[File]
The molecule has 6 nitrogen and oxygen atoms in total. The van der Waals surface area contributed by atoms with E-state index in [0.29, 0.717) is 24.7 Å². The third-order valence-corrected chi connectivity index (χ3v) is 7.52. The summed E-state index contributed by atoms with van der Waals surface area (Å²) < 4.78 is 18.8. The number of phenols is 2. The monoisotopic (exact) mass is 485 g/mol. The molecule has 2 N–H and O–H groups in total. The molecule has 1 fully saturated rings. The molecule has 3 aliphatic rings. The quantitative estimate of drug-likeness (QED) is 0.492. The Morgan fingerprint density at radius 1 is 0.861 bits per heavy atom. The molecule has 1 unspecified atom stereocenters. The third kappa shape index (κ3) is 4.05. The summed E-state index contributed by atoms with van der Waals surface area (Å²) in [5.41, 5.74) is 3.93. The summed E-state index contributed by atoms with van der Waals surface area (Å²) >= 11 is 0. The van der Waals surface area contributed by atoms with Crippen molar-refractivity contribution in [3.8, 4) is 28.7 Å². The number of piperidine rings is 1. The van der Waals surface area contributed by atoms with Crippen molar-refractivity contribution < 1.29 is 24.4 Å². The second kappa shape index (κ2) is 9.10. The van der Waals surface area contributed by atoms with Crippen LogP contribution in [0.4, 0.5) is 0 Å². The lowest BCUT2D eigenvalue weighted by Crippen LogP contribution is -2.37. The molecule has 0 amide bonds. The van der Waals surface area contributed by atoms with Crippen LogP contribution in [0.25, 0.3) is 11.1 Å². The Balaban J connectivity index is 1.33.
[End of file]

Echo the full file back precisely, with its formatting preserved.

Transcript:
The molecule has 6 nitrogen and oxygen atoms in total. The van der Waals surface area contributed by atoms with E-state index in [0.29, 0.717) is 24.7 Å². The third-order valence-corrected chi connectivity index (χ3v) is 7.52. The summed E-state index contributed by atoms with van der Waals surface area (Å²) < 4.78 is 18.8. The number of phenols is 2. The monoisotopic (exact) mass is 485 g/mol. The molecule has 2 N–H and O–H groups in total. The molecule has 1 fully saturated rings. The molecule has 3 aliphatic rings. The quantitative estimate of drug-likeness (QED) is 0.492. The Morgan fingerprint density at radius 1 is 0.861 bits per heavy atom. The molecule has 1 unspecified atom stereocenters. The third kappa shape index (κ3) is 4.05. The summed E-state index contributed by atoms with van der Waals surface area (Å²) in [5.41, 5.74) is 3.93. The summed E-state index contributed by atoms with van der Waals surface area (Å²) >= 11 is 0. The van der Waals surface area contributed by atoms with Crippen molar-refractivity contribution in [3.8, 4) is 28.7 Å². The number of piperidine rings is 1. The van der Waals surface area contributed by atoms with Crippen molar-refractivity contribution < 1.29 is 24.4 Å². The second kappa shape index (κ2) is 9.10. The van der Waals surface area contributed by atoms with Crippen LogP contribution in [0.4, 0.5) is 0 Å². The lowest BCUT2D eigenvalue weighted by Crippen LogP contribution is -2.37. The molecule has 0 amide bonds. The van der Waals surface area contributed by atoms with Crippen LogP contribution in [0.25, 0.3) is 11.1 Å². The Balaban J connectivity index is 1.33.